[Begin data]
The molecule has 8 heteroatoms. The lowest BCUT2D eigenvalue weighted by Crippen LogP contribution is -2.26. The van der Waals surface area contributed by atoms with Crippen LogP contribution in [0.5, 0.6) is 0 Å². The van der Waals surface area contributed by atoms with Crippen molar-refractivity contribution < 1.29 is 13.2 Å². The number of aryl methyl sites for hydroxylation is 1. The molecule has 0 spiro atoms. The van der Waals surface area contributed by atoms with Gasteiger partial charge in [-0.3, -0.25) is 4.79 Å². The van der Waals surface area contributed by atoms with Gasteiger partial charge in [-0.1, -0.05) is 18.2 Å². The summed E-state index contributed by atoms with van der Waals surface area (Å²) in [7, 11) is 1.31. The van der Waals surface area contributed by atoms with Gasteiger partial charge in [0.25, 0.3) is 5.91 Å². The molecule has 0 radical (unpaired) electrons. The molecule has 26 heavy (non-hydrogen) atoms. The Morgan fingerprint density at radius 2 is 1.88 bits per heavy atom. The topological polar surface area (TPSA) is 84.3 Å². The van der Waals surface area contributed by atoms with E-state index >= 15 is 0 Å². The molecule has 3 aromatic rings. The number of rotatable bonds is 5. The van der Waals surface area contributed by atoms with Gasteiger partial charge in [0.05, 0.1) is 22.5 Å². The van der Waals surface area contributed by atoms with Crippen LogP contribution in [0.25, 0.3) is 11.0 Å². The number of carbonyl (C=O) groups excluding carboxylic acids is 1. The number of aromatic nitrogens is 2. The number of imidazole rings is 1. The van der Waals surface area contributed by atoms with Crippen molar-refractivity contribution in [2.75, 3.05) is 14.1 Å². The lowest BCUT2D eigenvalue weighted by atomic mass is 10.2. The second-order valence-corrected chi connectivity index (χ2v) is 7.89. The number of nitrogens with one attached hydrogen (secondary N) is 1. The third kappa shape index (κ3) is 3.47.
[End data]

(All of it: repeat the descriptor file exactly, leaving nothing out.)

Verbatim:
The molecule has 8 heteroatoms. The lowest BCUT2D eigenvalue weighted by Crippen LogP contribution is -2.26. The van der Waals surface area contributed by atoms with Crippen LogP contribution in [0.5, 0.6) is 0 Å². The van der Waals surface area contributed by atoms with Crippen molar-refractivity contribution < 1.29 is 13.2 Å². The number of aryl methyl sites for hydroxylation is 1. The molecule has 0 spiro atoms. The van der Waals surface area contributed by atoms with Gasteiger partial charge in [-0.3, -0.25) is 4.79 Å². The van der Waals surface area contributed by atoms with Gasteiger partial charge in [-0.1, -0.05) is 18.2 Å². The summed E-state index contributed by atoms with van der Waals surface area (Å²) in [7, 11) is 1.31. The van der Waals surface area contributed by atoms with Gasteiger partial charge in [0.25, 0.3) is 5.91 Å². The molecule has 0 radical (unpaired) electrons. The molecule has 26 heavy (non-hydrogen) atoms. The Morgan fingerprint density at radius 2 is 1.88 bits per heavy atom. The topological polar surface area (TPSA) is 84.3 Å². The van der Waals surface area contributed by atoms with E-state index >= 15 is 0 Å². The molecule has 3 aromatic rings. The number of rotatable bonds is 5. The van der Waals surface area contributed by atoms with Gasteiger partial charge in [0.05, 0.1) is 22.5 Å². The van der Waals surface area contributed by atoms with Crippen LogP contribution in [0.25, 0.3) is 11.0 Å². The number of carbonyl (C=O) groups excluding carboxylic acids is 1. The number of aromatic nitrogens is 2. The number of imidazole rings is 1. The van der Waals surface area contributed by atoms with Crippen molar-refractivity contribution in [2.75, 3.05) is 14.1 Å². The lowest BCUT2D eigenvalue weighted by atomic mass is 10.2. The second-order valence-corrected chi connectivity index (χ2v) is 7.89. The number of nitrogens with one attached hydrogen (secondary N) is 1. The third kappa shape index (κ3) is 3.47.